The Irish Times view on the use of facial recognition technologies

The Government needs to think again about plans to introduce facial recognition technology in policing, giving its patchy record and privacy fears

A camera being used during trials at Scotland Yard for a controversial new facial recognition system. The Irish Government is planning to give the go ahead for the use of similar technology in policing here ( Photo; PA)

The Government seems determined to push ahead with controversial legislation on the use of facial recognition technologies (FRT) for policing, an ill-advised and overly hasty move.

Minister for Justice Helen McEntee announced last May that her department would introduce legislation to permit An Garda Síochána to use FRT for analysing recorded CCTV footage, a time-consuming task currently done manually. In some cases, software could be used to identify and track people in real time by live camera.

While on the surface such technologies may appear a useful tool for policing, the reality is far more complicated – so much so that FRT has been banned or tightly limited in many places, including two dozen US cities and states. In part, this is because the technologies haven’t been proven to be all that effective. Numerous studies have found that FRT produces many false results, wrongly identifying some individuals as suspects while missing those who are,and is particularly weak at identifying the faces of people of colour.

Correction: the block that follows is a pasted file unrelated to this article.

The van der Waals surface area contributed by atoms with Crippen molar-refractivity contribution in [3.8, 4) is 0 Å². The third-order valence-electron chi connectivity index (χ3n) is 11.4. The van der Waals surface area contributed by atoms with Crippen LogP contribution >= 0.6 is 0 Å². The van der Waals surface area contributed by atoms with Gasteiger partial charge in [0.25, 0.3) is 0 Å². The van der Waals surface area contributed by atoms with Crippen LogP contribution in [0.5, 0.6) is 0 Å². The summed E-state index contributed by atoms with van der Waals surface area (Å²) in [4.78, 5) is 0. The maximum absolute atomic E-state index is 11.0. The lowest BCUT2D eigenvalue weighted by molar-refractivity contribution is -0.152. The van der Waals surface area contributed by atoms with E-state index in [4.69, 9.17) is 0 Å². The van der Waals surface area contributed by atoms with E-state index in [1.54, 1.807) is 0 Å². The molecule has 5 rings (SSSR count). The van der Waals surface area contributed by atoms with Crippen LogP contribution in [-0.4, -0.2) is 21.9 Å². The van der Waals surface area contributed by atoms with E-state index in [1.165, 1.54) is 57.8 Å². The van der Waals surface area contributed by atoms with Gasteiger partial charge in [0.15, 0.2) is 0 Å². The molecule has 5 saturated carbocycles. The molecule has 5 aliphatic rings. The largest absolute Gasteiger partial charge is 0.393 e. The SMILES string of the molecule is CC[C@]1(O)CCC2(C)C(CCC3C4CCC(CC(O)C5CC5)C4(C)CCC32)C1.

The Irish Council for Civil Liberties (ICCL), along with six academics working in the area, wrote an open letter to McEntee last month, noting that the use of FRT also raises serious and challenging issues about individual privacy and data rights, in a world where population-level mass surveillance is no longer a dystopian fiction but an easy implementation. Already, people are growing increasingly normalised to FRTs to unlock phone handsets,or move through airport passport control. Such uses produce databases of unique biometric facial identification that can be combined with larger profiling databases.


As the ICCL letter notes, in Ireland, greater consideration and consultation – including with the Data Protection Commissioner – is needed before any legislation is published. In addition, major EU-level legislation is pending which considers FRTs and would potentially force immediate changes to rushed Irish legislation. The department would be wise to hold off and shape its legislation around binding guidance from the EU.